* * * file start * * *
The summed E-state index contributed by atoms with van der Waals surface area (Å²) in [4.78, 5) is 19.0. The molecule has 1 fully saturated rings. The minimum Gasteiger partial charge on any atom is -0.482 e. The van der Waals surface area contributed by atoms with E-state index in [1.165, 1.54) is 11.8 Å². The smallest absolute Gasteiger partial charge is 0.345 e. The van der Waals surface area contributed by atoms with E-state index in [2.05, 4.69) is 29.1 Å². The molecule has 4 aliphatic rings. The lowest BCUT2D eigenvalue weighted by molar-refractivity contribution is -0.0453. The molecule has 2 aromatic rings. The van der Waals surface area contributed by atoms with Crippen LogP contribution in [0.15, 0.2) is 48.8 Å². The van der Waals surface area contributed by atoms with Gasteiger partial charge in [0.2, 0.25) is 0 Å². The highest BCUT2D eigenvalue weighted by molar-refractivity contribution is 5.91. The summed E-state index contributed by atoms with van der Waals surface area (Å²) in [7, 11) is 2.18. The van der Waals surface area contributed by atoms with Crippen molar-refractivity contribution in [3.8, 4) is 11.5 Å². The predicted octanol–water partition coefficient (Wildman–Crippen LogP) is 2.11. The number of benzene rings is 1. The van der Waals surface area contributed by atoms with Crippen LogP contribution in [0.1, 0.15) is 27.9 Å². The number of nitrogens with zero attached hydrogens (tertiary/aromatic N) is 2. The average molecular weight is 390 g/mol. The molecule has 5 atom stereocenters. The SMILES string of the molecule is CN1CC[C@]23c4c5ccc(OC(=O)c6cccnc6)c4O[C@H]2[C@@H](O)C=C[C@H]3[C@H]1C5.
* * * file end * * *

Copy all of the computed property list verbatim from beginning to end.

The summed E-state index contributed by atoms with van der Waals surface area (Å²) in [4.78, 5) is 19.0. The molecule has 1 fully saturated rings. The minimum Gasteiger partial charge on any atom is -0.482 e. The van der Waals surface area contributed by atoms with E-state index in [1.165, 1.54) is 11.8 Å². The smallest absolute Gasteiger partial charge is 0.345 e. The van der Waals surface area contributed by atoms with E-state index in [2.05, 4.69) is 29.1 Å². The molecule has 4 aliphatic rings. The lowest BCUT2D eigenvalue weighted by molar-refractivity contribution is -0.0453. The molecule has 2 aromatic rings. The van der Waals surface area contributed by atoms with Crippen LogP contribution in [0.15, 0.2) is 48.8 Å². The van der Waals surface area contributed by atoms with Gasteiger partial charge in [0.2, 0.25) is 0 Å². The highest BCUT2D eigenvalue weighted by molar-refractivity contribution is 5.91. The summed E-state index contributed by atoms with van der Waals surface area (Å²) in [7, 11) is 2.18. The van der Waals surface area contributed by atoms with Crippen molar-refractivity contribution in [3.8, 4) is 11.5 Å². The predicted octanol–water partition coefficient (Wildman–Crippen LogP) is 2.11. The number of benzene rings is 1. The van der Waals surface area contributed by atoms with Crippen LogP contribution in [0.1, 0.15) is 27.9 Å². The number of nitrogens with zero attached hydrogens (tertiary/aromatic N) is 2. The average molecular weight is 390 g/mol. The molecule has 5 atom stereocenters. The SMILES string of the molecule is CN1CC[C@]23c4c5ccc(OC(=O)c6cccnc6)c4O[C@H]2[C@@H](O)C=C[C@H]3[C@H]1C5.